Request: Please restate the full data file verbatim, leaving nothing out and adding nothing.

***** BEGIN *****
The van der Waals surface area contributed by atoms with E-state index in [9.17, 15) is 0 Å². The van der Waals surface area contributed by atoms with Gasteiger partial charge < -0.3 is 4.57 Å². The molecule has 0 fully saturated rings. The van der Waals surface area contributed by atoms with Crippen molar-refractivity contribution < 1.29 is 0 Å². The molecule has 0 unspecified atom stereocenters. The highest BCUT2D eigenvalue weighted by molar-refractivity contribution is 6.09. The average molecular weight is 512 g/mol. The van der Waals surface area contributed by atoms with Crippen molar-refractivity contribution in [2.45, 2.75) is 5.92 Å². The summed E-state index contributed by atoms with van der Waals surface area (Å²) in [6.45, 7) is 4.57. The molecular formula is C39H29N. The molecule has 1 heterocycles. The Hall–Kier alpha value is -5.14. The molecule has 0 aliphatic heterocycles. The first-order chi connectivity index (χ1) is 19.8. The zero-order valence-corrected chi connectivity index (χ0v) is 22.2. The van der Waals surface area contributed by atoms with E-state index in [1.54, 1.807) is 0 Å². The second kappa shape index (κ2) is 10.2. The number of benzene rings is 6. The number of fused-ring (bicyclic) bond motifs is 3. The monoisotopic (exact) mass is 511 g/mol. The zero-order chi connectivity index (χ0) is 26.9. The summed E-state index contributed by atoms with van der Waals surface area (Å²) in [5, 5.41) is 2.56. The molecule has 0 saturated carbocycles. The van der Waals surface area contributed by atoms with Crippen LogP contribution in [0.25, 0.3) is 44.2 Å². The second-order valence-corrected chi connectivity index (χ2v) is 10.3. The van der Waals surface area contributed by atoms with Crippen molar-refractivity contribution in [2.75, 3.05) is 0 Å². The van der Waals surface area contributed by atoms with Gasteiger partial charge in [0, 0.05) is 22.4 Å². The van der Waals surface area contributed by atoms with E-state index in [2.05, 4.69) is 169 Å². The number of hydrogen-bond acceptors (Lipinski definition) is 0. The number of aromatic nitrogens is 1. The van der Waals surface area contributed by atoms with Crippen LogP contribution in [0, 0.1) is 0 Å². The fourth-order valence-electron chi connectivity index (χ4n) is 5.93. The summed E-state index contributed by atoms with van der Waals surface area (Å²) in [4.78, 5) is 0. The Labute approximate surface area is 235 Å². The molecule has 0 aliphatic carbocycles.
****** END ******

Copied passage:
The van der Waals surface area contributed by atoms with E-state index in [9.17, 15) is 0 Å². The van der Waals surface area contributed by atoms with Gasteiger partial charge < -0.3 is 4.57 Å². The molecule has 0 fully saturated rings. The van der Waals surface area contributed by atoms with Crippen molar-refractivity contribution < 1.29 is 0 Å². The molecule has 0 unspecified atom stereocenters. The highest BCUT2D eigenvalue weighted by molar-refractivity contribution is 6.09. The average molecular weight is 512 g/mol. The van der Waals surface area contributed by atoms with Crippen molar-refractivity contribution in [2.45, 2.75) is 5.92 Å². The summed E-state index contributed by atoms with van der Waals surface area (Å²) in [6.45, 7) is 4.57. The molecular formula is C39H29N. The molecule has 1 heterocycles. The Hall–Kier alpha value is -5.14. The molecule has 0 aliphatic heterocycles. The first-order chi connectivity index (χ1) is 19.8. The zero-order valence-corrected chi connectivity index (χ0v) is 22.2. The van der Waals surface area contributed by atoms with E-state index in [1.54, 1.807) is 0 Å². The second kappa shape index (κ2) is 10.2. The number of benzene rings is 6. The number of fused-ring (bicyclic) bond motifs is 3. The monoisotopic (exact) mass is 511 g/mol. The zero-order chi connectivity index (χ0) is 26.9. The summed E-state index contributed by atoms with van der Waals surface area (Å²) in [5, 5.41) is 2.56. The molecule has 0 saturated carbocycles. The van der Waals surface area contributed by atoms with Crippen LogP contribution in [0.25, 0.3) is 44.2 Å². The second-order valence-corrected chi connectivity index (χ2v) is 10.3. The van der Waals surface area contributed by atoms with Crippen molar-refractivity contribution in [2.75, 3.05) is 0 Å². The van der Waals surface area contributed by atoms with Gasteiger partial charge in [0, 0.05) is 22.4 Å². The van der Waals surface area contributed by atoms with E-state index in [2.05, 4.69) is 169 Å². The number of hydrogen-bond acceptors (Lipinski definition) is 0. The number of aromatic nitrogens is 1. The van der Waals surface area contributed by atoms with Crippen LogP contribution in [0, 0.1) is 0 Å². The fourth-order valence-electron chi connectivity index (χ4n) is 5.93. The summed E-state index contributed by atoms with van der Waals surface area (Å²) in [4.78, 5) is 0. The Labute approximate surface area is 235 Å². The molecule has 0 aliphatic carbocycles.